As illustrated in FIG. 17, the rate R({dot over (α)}) that gun mount carriage 9030 needs to rotate to keep the gun mount carriage level when the robot is balanced is about 0.8 times the rate of rotation of arm 50. This is derived from the fact that the arms will rotate through an angle of θ to the A-frame position while the gun mount carriage needs to move only θ/2 deg. The mount needs an additional α deg of forward rotation to be level when the balanced position is attained and the total rotation of the carriage is φ=θ/2+α. This determines the gear reduction or rate to be R=φ/θ or 0.5+α/θ. A solenoid-activated gear 9020 with this ratio is attached between gears on arm motor shafts 40 and corresponding gears 9040 on the gun mount carriage. The carriage rotation is capable of being locked at the three cardinal positions (cart, A-frame and balanced) using beveled solenoid operated pins. With this configuration the gun mount carriage will rotate slightly ahead of the angular position of the arms at a rate of R times the moving angle of the arms. However, during the movement to A-frame this rate needs to be only half of the arm rate to keep the gun level so the extra rate, α/θ, is automatically removed by the gun leveling feature of the turret. When the robot reaches the A-frame position the gun carriage is locked, the arms gear disengaged, and α-degrees of turret elevation have been consumed. As the robot is configured further into the balancing posture, the gun turret-leveling feature keeps the gun level, removing the extra α-degrees of pitch from the turret elevation. Once balanced the available pitch range of the gun will be the full elevation range of the turret.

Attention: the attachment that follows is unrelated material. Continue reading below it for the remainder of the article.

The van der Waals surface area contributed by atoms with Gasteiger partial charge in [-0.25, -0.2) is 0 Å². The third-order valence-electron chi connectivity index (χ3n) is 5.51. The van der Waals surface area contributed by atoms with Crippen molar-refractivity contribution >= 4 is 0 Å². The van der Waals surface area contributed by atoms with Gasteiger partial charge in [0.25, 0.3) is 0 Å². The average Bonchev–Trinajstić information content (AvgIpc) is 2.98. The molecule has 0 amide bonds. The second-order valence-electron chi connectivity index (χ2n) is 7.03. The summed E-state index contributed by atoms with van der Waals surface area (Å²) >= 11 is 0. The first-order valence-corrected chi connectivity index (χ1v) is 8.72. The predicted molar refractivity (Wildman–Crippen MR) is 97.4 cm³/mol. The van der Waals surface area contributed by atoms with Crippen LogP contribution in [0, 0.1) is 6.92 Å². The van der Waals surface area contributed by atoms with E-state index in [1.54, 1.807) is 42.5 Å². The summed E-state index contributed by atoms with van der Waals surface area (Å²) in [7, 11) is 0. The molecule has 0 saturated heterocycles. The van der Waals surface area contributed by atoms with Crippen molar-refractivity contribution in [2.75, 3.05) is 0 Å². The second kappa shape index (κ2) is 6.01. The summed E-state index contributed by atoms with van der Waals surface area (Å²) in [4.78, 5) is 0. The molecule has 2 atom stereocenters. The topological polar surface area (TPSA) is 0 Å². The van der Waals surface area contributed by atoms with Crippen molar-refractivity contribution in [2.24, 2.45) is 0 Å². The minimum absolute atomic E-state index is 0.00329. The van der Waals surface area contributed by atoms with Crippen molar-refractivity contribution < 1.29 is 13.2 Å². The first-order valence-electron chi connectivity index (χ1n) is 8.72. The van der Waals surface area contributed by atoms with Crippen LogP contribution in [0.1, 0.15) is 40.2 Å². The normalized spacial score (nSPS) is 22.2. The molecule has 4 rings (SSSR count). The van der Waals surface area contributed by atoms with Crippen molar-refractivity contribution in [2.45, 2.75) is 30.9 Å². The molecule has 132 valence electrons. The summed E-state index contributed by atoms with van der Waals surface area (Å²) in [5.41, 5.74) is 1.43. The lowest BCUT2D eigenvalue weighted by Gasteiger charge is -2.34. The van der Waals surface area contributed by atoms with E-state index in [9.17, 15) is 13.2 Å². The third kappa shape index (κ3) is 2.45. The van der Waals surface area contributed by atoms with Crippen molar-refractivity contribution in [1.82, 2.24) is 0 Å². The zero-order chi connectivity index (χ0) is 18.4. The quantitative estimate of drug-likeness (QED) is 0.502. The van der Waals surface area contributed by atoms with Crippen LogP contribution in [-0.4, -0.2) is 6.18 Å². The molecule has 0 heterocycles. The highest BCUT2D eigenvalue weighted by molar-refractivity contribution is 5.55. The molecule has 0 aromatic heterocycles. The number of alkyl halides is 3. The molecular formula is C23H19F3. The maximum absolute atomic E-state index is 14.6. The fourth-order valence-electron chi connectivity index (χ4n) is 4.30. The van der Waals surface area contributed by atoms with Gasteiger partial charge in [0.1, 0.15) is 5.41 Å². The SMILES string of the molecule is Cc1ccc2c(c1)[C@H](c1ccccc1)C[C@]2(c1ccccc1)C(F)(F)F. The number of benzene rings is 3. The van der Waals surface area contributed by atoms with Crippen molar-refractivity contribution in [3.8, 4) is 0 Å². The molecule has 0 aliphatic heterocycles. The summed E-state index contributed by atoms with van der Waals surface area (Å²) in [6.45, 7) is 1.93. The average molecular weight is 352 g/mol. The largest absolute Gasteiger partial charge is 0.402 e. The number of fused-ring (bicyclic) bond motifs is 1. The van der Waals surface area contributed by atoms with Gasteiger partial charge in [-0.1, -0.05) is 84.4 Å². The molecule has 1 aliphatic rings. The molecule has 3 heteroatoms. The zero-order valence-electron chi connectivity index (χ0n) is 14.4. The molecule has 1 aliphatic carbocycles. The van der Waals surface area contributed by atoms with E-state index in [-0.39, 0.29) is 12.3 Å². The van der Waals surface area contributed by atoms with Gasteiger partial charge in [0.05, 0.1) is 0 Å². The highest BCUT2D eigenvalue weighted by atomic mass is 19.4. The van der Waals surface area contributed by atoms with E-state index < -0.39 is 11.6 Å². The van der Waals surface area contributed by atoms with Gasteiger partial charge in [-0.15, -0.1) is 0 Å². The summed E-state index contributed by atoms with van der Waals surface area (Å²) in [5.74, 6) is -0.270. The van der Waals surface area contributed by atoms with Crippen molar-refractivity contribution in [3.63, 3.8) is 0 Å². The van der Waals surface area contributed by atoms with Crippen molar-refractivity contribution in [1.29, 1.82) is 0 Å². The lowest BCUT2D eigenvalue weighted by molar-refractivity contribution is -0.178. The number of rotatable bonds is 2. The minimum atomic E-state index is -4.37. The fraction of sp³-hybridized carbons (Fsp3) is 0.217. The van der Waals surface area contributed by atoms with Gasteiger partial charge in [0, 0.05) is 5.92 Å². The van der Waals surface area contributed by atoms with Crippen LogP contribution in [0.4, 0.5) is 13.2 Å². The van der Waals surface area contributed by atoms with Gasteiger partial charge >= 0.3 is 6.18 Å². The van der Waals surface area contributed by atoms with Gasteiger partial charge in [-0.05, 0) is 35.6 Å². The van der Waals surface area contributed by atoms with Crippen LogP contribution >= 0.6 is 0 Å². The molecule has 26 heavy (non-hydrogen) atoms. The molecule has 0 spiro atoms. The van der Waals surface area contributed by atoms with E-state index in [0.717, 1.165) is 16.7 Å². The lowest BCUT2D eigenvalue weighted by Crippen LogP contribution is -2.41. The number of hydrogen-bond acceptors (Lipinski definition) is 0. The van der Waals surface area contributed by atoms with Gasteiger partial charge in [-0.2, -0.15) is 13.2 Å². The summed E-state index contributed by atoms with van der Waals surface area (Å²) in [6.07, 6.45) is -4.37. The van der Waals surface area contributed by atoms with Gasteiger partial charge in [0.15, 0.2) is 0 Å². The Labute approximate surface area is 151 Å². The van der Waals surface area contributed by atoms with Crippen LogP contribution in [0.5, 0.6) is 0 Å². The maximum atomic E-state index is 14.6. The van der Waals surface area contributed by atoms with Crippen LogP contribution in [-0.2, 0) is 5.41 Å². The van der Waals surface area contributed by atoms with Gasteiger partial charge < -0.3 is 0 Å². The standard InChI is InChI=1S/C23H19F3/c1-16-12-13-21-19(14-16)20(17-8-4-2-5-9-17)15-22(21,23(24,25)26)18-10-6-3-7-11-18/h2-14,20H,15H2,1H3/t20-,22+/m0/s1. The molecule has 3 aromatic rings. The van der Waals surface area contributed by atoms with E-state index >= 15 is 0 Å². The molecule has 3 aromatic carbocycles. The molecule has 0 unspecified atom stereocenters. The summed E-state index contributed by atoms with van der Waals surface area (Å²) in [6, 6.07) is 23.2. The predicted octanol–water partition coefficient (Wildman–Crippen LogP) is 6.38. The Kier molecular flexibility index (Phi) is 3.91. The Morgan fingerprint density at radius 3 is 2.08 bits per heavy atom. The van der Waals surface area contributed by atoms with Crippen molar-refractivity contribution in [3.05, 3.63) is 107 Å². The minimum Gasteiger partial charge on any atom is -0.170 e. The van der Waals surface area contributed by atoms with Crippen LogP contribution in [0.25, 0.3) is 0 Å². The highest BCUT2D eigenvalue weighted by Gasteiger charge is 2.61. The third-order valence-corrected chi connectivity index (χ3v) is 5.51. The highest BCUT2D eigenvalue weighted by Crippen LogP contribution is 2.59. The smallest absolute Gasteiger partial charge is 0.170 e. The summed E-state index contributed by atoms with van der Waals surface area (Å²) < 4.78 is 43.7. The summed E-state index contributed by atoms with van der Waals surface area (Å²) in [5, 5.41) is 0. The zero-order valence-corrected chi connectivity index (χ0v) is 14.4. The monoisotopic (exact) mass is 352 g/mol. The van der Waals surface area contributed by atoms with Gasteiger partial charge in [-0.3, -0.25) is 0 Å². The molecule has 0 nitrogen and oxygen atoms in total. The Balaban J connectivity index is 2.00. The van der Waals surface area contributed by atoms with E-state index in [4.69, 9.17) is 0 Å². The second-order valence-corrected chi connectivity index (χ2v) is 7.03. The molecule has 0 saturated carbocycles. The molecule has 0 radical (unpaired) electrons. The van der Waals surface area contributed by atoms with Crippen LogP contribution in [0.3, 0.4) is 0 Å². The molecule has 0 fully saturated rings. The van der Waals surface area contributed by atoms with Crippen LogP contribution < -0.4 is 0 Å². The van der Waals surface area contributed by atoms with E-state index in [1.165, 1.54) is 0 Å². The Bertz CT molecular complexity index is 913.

A control system for the control of the robot is illustrated in FIG. 18. Embedded processor 1600 receives input signals from wireless high speed data link 1640. Wireless high speed data link 1640 provides directional control over the operation of the robot. In particular, wireless data link 1640 directs the robot to move forward and backward, to turn left and right, to switch between low center of mass and high center of mass operating modes, and to control the weapons or camera systems. Embedded processor 1600 also receives inputs from various sensors including pitch, roll, and yaw sensors 1602 which provide orientation feedback to embedded processor 1600. This orientation feedback is particularly useful in holding the robot in the balancing configuration as discussed previously. Embedded processor 1600 also receives input from GPS device 1620 and compass 1630. Embedded processor batteries 1601 provides power for controlling the various operations carried out by embedded processor 1600.